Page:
30story Overtown Tower Planned With Film Studios Hotel
Written by Eric Kalis on January 11, 2007
By Eric Kalis
A Miami developer plans to build on undeveloped Overtown land a 30-story mixed-use tower with film studios and a hotel to help attract entertainment professionals and put the city’s emerging Entertainment District on the map.
PREMA, a development company owned by film producer Jordi Verite, plans to build a 400-foot mixed-use tower, MaxMiami, on 1.07 acres spanning Northeast Miami Place and First Avenue. The building is to feature a four-story shopping galleria topped by 11 stories of offices and recording studios for filmmakers and actors to lease for post-production work, a 163-room atrium hotel and 28 high-end condominium units.
Other planned amenities include a jazz plaza on the ground level fronting the galleria, pool terraces for hotel guests and a restaurant mezzanine at the top of the tower, said project architect Dean Lewis of DB Lewis Architecture + Design.
The fledgling Entertainment District "is a strip of high-end condos along the bay," Mr. Lewis said. "We have to develop in the underdeveloped pockets of land downtown. If not, the city will just be a strip of high-end condos along the water.
"This is a very original project that is still appropriate to today’s market," he said. "Our client understands the needs of arts and entertainment professionals. We have a developer [Paul Murphy] interested and ready to build, and a number of arts and entertainment professionals have expressed interest in leasing space."
The company is applying green building standards in the project’s design, implementing light-reflecting glass facades, water recirculation and an electronic valet parking system that reduces carbon monoxide emissions by placing cars on hydraulic lifts instead of having them driven up several floors to a parking space, Mr. Lewis said. The project will eventually apply for Leadership in Energy and Environmental Design certification, he said.
Before applying for a building permit, PREMA needs the city to approve a zoning change on the site from liberal commercial to central commercial-residential, which would remove all height restrictions for the 30-story tower. The Zoning Advisory Board voted Monday to delay voting on the zoning change until the Feb. 26 meeting after a typographical error was discovered on the city’s project site map. The development team had no objection to the month-long delay, which should not impact the project’s timeline, Mr. Lewis said.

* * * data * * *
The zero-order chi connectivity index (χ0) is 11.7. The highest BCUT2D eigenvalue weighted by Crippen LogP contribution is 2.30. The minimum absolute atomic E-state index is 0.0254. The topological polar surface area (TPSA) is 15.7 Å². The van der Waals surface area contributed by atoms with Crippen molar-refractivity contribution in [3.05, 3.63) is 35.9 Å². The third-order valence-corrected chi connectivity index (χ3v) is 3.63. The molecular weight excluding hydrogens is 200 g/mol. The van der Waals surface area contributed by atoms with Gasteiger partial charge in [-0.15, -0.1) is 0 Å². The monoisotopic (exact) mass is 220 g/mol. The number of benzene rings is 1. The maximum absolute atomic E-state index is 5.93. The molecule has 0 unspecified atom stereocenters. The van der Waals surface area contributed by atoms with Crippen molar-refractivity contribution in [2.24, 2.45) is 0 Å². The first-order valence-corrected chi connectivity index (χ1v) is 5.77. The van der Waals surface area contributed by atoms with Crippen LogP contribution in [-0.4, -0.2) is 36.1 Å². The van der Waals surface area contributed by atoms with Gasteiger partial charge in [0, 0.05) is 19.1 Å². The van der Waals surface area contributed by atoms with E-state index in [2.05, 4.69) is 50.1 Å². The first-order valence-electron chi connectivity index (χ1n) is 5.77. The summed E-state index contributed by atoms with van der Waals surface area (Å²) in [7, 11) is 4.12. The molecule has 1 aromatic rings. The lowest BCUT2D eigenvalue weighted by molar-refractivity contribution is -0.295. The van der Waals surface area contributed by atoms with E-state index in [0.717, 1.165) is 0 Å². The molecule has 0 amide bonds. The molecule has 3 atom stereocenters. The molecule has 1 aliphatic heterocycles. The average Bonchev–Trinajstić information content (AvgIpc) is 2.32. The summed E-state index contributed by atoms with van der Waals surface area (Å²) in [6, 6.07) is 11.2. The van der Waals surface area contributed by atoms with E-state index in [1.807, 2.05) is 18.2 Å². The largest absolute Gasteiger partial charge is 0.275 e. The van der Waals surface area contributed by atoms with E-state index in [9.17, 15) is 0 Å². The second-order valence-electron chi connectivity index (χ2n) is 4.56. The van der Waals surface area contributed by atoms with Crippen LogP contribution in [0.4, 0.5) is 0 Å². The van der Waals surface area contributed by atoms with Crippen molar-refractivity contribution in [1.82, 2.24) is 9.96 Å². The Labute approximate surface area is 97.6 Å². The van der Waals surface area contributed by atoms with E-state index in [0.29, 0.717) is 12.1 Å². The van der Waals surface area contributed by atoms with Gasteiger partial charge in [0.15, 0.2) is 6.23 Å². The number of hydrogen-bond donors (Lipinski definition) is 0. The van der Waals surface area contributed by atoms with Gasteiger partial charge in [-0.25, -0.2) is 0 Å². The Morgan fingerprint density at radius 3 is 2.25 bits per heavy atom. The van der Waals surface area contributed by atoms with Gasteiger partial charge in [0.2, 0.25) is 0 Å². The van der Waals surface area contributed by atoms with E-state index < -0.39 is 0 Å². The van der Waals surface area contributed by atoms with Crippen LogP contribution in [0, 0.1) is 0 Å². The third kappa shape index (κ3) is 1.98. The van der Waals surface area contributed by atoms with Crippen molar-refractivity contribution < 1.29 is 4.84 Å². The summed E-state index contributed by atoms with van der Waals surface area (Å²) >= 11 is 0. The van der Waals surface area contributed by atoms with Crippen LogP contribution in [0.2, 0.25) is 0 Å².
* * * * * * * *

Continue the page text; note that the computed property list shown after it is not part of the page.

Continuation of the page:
The company expects the zoning board to uphold the planning department’s recommendation to approve the zoning change next month, Mr. Lewis said. Since the tower abuts high-density buildings in the central commercial zone, it should fulfill one of the major priorities of the city’s zoning code rewrite Miami 21 — having smooth transitions from high- to low-density neighborhoods, he said.
"We believe our project makes the transition and is appropriate," Mr. Lewis said. "We cannot just pile up high-density buildings on the edge of the bay. This project is very site-sensitive. The idea is to re-urbanize the undeveloped pocket between the Upper East Side and North Miami Avenue along the 14th street Entertainment District."
Representatives of nearby property owner Jersy Ltd., a New York development company, wrote a letter to city officials supporting the zoning change, citing the project’s potential to serve an entertainment purpose in the Omni area and extend downtown development westward.
The goal remains to apply for a building permit by the end of this year, Mr. Lewis said, with hopes of breaking ground and beginning foundation work early next year. The tower’s construction is expected to take more than two years, he said.Details: www.maxmiami.com.